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Calling All Men: Your Health is Your Wealth

Publication: Austin Medical Times, Houston Medical Times, Palestine Herald-Press

For some, summer is a time to take it easy and have some fun. That can mean consuming more sweet or alcoholic beverages and rich foods at barbeques, and spending time in the sun lounging by the pool with less time in the gym.

However, no matter the time of year, we can all use encouragement when it comes to our health. June is National Men’s Health Month, which highlights unique health and wellness challenges as well as helpful advice for men on behaviors that ideally should be adopted year-round.

How lifestyle can put men at risk for cancer

According to the American Cancer Society, one in two men will develop some form of cancer in his lifetime, and one in five will die from cancer. Factors such as genetics, aging, and lifestyle have been linked to many types of cancer. While men cannot change their genes nor prevent growing older, they can change certain behaviors that may put them at a greater cancer risk.

Lifestyle changes for men that can help prevent cancer include:

  • Not smoking

  • Avoiding UV radiation and protecting skin when outdoors

  • Getting to and maintaining a healthy weight

  • Moderating alcohol consumption

  • Cutting down intake of red meat and processed foods

  • Consuming plenty of fruits, vegetables, and whole grains

  • Being physically active regularly, up to 150 minutes per week

  • Knowing family history of cancer and discussing this with your physician

  • Getting regular checkups and health screenings as appropriate for age and family history

Less familiar forms of cancer affecting men

Men are aware of the cancers that affect them most such as prostate, colorectal, lung, and skin. However, there are other less familiar cancers that are becoming more prevalent in men including bladder, kidney, and esophageal cancer. Awareness is key to early detection and ensuring men adopt healthy habits to lower their risk.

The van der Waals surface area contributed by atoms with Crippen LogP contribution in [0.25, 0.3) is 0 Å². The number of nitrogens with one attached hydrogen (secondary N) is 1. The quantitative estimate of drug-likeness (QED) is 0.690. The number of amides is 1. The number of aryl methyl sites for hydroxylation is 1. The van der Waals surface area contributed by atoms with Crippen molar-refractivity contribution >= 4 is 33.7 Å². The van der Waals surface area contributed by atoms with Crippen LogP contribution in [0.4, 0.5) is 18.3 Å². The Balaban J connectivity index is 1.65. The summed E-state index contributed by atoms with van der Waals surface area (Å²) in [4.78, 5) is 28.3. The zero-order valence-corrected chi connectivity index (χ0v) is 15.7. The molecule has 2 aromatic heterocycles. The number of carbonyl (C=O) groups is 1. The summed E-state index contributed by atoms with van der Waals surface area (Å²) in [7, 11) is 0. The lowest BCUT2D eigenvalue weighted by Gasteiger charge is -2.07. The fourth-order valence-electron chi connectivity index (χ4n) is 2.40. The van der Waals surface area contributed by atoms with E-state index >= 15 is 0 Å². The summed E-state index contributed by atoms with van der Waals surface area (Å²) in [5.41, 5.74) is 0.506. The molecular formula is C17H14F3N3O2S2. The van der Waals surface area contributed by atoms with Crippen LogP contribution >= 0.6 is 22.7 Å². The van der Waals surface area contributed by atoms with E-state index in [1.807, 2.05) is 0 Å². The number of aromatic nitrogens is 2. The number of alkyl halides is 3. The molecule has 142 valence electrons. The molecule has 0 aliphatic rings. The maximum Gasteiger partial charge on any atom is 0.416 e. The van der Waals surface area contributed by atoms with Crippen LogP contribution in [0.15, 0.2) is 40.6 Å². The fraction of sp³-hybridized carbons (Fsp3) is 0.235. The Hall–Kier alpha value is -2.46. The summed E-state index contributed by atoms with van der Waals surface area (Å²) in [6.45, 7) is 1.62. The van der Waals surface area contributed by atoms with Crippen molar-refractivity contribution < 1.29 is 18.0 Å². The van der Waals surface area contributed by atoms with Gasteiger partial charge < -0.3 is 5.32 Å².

Bladder Cancer

The fourth most common cancer in men, approximately 62,420 new cases of bladder cancer will be diagnosed in men in the United States in 2023 per the American Cancer Society. Bladder cancer occurs mainly in older individuals, with the average age of diagnosis around 73. Certain risk factors like smoking, exposure to certain industrial chemicals, or not drinking enough fluids can contribute to the development of bladder cancer. The chance men will develop this cancer during their lifetime is about 1 in 28.

Kidney Cancer

Kidney cancer is twice as common in men than women, according to the American Cancer Society, with more than 52,300 men to be diagnosed in the United States in 2023. Rare in people younger than 45, the average age of diagnosis is between 65 and 74. Risk factors include smoking, obesity, high blood pressure, race, use of certain medicines, and exposure to environmental toxins. Symptoms vary by patient, with some having little to no symptoms in the early stages, or blood in the urine and flank pain at later stages.

Esophageal Cancer

Men are three to four times more likely to develop esophageal cancer than women. In Texas, an estimated 1,350 new esophageal cancer cases are anticipated in 2023, and 1,010 Texans are expected to die. According to the Texas Department of State Health and Human Services, the highest incidence rate of esophageal cancer is in males living in rural areas. The seventh most common cause of cancer death among men, risk factors for esophageal cancer include smoking, alcohol use, and obesity as well as Gastroesophageal Reflux Disease (GERD), which occurs when stomach acid flows up to the esophagus.

If you – or the men in your life – aren’t making health a priority, consider this National Men's Health Month a great time to get on track. Set up an appointment with your healthcare provider and be sure to schedule important annual screenings. Pay attention to your body and incorporate healthy habits every day. As the saying goes, “your health is your wealth.”

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